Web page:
This is Steve Rulison bringing you information on Shore friendly living and gardening from the Master Gardeners and Virginia Cooperative Extension. From my perch near the mouth of Occohannock Creek, I recorded virtually no rain last week.
Have you ever found a grub while digging in your lawn? It could be a Japanese beetle or European chafer. Evidence of an infestation of white grubs appears as grass begins to turn brown due to root damage. Usually the turf can be rolled back like a rug to reveal grubs. Mole or skunk damage also indicates the presence of grubs.
The European chafer adult is a small golden tan to light brown beetle, oval in shape, and about 1/2″ long. The grub is about 3/4″ long, grayish white with a brown head and six legs. The European Chafer grubs are distinguished from other white grubs by the parallel rows of spines on their raster. The raster is on the last segment of the grub and is formed of hairs.
The adult Japanese beetle is about 1/2″ long with a shiny, metallic-green head and body. The grubs are usually small with light brown heads. The rastral pattern on the grubs forms a V.
European chafers lay their eggs in late June; Japanese beetles in July and August. The eggs hatch and the young grubs begin feeding on grass roots within one to two weeks. Dry soils in July and August cause many eggs to die from moisture stress. Grubs feed until fall and then burrow deep into the ground to overwinter.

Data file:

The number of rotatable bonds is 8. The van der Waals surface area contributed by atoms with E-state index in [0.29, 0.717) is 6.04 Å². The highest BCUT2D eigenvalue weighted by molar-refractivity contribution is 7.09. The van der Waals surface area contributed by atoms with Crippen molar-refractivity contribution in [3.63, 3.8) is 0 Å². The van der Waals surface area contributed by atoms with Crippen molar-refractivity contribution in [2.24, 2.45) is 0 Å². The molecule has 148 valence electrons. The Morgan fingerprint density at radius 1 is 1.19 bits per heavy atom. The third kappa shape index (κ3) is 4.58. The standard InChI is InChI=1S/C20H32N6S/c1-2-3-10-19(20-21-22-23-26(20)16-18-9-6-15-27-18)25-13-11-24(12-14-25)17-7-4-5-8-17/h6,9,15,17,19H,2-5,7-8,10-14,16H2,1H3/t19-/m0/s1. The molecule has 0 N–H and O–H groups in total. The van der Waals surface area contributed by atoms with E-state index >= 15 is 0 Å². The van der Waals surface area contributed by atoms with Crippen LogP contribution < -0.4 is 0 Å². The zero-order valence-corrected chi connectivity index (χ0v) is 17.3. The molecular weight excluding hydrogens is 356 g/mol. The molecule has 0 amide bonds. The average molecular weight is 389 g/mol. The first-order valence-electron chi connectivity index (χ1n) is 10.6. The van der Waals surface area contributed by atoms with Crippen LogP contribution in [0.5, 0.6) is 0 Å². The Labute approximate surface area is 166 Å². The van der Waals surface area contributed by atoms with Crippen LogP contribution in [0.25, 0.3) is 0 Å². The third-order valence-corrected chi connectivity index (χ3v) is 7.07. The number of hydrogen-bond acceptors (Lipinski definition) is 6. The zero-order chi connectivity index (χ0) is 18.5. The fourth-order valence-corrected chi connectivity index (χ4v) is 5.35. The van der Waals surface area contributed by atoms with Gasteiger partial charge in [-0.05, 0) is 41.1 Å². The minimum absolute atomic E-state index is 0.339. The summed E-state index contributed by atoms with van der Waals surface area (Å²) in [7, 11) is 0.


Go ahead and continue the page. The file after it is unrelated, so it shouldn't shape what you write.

In spring, the grubs burrow upwards to grass roots, resume feeding until late May, and then transform into pupae. Adult Japanese beetles emerge around the first week of July; European chafers about two weeks earlier.
Options for control include good cultural practices, that is keeping grass at 2 inches or higher, monitoring, and chemical control. Chemical controls and the timing of application vary with the different species of grub. As a general rule, apply preventive controls from April to mid-July and curative controls from late July through August.
For answers to Gardening questions and more, call your local Accomack or Northampton County Extension Office. Here on the Shore call either 678-7946 or 787-1361.